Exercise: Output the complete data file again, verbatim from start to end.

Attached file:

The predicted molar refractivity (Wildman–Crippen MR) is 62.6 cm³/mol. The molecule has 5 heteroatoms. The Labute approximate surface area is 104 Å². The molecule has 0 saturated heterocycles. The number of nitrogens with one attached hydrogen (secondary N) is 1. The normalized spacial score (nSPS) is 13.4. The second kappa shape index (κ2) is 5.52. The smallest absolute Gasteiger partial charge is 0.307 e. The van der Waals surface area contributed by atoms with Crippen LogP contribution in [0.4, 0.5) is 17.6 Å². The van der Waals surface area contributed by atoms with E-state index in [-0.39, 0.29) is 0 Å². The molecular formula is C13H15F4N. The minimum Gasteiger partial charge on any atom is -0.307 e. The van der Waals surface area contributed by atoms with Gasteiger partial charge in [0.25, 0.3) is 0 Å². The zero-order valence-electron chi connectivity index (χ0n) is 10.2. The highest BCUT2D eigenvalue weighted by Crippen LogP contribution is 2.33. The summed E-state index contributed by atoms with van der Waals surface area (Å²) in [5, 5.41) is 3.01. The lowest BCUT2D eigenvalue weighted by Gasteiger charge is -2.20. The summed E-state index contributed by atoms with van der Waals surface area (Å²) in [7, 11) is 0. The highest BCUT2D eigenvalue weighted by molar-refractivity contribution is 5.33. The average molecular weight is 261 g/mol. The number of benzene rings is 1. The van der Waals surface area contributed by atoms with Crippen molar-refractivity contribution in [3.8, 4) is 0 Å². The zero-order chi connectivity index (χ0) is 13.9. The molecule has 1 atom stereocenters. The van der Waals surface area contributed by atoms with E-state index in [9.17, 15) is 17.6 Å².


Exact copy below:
The predicted molar refractivity (Wildman–Crippen MR) is 62.6 cm³/mol. The molecule has 5 heteroatoms. The Labute approximate surface area is 104 Å². The molecule has 0 saturated heterocycles. The number of nitrogens with one attached hydrogen (secondary N) is 1. The normalized spacial score (nSPS) is 13.4. The second kappa shape index (κ2) is 5.52. The smallest absolute Gasteiger partial charge is 0.307 e. The van der Waals surface area contributed by atoms with Crippen LogP contribution in [0.4, 0.5) is 17.6 Å². The van der Waals surface area contributed by atoms with E-state index in [-0.39, 0.29) is 0 Å². The molecular formula is C13H15F4N. The minimum Gasteiger partial charge on any atom is -0.307 e. The van der Waals surface area contributed by atoms with Gasteiger partial charge in [0.25, 0.3) is 0 Å². The zero-order valence-electron chi connectivity index (χ0n) is 10.2. The highest BCUT2D eigenvalue weighted by Crippen LogP contribution is 2.33. The summed E-state index contributed by atoms with van der Waals surface area (Å²) in [5, 5.41) is 3.01. The lowest BCUT2D eigenvalue weighted by Gasteiger charge is -2.20. The summed E-state index contributed by atoms with van der Waals surface area (Å²) in [7, 11) is 0. The highest BCUT2D eigenvalue weighted by molar-refractivity contribution is 5.33. The average molecular weight is 261 g/mol. The number of benzene rings is 1. The van der Waals surface area contributed by atoms with Crippen molar-refractivity contribution in [3.8, 4) is 0 Å². The zero-order chi connectivity index (χ0) is 13.9. The molecule has 1 atom stereocenters. The van der Waals surface area contributed by atoms with E-state index in [9.17, 15) is 17.6 Å².